Many people who are eligible for SSI do not benefit from the program because they have heard things about the program that are not true.
Some myths about SSI may have discouraged them from applying in the first place. Other myths discourage people from seeking employment or taking a job because they are afraid of losing their benefits. Here are some myths about SSI that may discourage youth and young adults from applying for benefits or from taking a job if they are receiving SSI:
These statements are not always true!
If you are a young adult with a disability and have not applied for Supplemental Security Income (SSI), WHY NOT?
The Social Security Administration defines disability as a physical and or mental impairment that prevents an individual from doing substantial gainful work activity and is likely to last more than 12 months or result in death. For SSI purposes, the individual must not be able to engage in any kind of substantial gainful work which exists in the national economy regardless of whether jobs are available locally, accessible to individual's with disabilities, or the individuals desire to have the job.
Information in this Parent Brief is meant to help people with disabilities dispel these myths and to find out if the SSI program is for them. SSI is a complex program that serves many different individuals. This information is written specifically for people with disabilities who:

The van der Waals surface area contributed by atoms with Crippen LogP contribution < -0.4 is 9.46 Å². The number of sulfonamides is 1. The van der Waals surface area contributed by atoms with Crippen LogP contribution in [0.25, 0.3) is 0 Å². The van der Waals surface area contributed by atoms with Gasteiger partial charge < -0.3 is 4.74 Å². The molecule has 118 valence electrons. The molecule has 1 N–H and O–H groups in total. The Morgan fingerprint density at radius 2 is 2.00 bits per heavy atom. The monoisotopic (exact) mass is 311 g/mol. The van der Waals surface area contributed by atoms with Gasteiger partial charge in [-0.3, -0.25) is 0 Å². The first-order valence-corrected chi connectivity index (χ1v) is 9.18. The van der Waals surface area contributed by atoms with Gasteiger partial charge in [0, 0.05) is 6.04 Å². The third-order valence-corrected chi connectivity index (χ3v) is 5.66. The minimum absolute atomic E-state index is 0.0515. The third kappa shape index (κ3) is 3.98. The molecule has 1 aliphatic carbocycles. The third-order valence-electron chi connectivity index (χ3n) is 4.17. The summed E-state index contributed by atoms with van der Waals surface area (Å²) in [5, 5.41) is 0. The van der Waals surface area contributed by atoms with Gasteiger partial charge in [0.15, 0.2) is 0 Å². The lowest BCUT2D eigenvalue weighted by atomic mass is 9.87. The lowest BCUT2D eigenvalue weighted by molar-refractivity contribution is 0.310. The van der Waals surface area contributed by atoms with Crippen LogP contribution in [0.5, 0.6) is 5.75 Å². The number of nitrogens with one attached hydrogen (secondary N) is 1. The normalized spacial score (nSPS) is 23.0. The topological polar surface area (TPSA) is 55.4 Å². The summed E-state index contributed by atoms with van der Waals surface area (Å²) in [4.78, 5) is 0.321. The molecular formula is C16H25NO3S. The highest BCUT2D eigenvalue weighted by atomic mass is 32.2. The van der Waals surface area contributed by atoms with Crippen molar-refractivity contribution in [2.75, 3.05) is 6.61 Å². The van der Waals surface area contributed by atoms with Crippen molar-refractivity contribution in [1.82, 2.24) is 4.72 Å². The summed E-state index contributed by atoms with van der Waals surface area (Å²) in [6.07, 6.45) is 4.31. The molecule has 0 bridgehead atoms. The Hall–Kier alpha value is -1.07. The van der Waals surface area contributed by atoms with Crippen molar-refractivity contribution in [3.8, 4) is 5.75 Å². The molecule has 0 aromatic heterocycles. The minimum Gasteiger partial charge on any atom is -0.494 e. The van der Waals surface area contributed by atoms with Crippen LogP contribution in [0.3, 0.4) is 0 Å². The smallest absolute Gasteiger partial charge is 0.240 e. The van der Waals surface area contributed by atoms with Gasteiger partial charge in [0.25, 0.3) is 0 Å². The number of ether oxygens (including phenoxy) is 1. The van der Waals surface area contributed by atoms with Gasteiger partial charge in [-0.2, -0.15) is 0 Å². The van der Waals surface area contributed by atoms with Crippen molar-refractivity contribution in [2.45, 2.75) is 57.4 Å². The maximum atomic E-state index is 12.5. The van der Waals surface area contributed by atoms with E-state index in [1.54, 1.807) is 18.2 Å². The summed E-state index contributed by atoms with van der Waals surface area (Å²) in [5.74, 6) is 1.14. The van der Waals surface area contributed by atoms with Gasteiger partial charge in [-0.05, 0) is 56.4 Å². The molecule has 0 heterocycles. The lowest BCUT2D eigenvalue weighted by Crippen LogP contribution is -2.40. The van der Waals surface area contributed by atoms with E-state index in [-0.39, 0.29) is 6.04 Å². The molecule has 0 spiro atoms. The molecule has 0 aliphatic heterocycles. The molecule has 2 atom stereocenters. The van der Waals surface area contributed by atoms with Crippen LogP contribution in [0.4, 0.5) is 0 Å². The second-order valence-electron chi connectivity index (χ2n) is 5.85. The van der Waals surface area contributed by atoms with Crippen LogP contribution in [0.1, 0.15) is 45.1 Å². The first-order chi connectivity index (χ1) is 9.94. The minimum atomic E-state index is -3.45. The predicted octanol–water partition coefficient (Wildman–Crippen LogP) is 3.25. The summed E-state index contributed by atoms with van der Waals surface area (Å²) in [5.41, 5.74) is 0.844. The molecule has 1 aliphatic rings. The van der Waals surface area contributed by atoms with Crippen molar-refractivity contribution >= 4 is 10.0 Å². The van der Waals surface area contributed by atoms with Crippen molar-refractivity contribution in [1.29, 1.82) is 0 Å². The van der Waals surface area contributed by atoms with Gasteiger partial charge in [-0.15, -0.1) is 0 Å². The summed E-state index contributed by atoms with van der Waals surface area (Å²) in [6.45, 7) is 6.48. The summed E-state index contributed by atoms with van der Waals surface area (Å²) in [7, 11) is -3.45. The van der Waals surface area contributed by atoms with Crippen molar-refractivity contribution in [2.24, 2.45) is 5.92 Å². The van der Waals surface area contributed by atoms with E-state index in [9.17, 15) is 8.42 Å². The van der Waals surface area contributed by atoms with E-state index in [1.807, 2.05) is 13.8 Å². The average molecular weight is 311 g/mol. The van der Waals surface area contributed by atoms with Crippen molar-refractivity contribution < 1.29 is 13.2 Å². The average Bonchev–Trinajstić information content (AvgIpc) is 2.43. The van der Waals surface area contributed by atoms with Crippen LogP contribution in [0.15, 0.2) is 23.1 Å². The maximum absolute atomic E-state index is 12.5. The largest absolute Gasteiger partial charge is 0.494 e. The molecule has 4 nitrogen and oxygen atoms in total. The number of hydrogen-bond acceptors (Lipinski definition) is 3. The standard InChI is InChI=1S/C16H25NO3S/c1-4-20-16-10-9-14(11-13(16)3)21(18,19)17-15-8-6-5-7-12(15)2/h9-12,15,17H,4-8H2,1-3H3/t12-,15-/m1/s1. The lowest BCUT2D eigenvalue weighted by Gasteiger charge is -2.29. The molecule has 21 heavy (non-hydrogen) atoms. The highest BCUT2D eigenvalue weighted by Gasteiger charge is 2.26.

SSI stands for Supplemental Security Income and is one of the most important federal programs for people with disabilities. SSI is an income support program and provides monthly payments to persons who have disabilities and have limited income and resources. It is not necessary to have worked to be eligible for SSI. You can be considered for SSI regardless of your age, and whether or not you are single or married.
SSI may be used as a financial support for you during periods that you are able to work only minimum hours or are in the process of finding employment. SSI benefits can also be received while in vocational training or attending post-secondary institutions. Almost everyone who receives SSI is also eligible to have health care coverage through Medicaid.
While you receive SSI, you will have the opportunity to learn job skills and develop knowledge of the workplace. Your parents and service providers will realize that you are able to work and can help you plan and resolve work related issues for the future. SSI rules also allow you to take deductions for the cost of special work related expenses connected to your disability while working, training for a job, or attending postsecondary institutions.
This brief is meant to help you review all aspects of SSI as you begin to make the transition from school to work and life in the community.
Who is eligible to receive SSI?
In general, you are likely to be eligible for SSI if you meet both disability and financial criteria.
There are two main advantages to being on SSI as a young adult. First, SSI can provide financial income up to $552 a month for eligible single people in 2003. This is financial support that can help pay basic living expenses. It can also be especially helpful: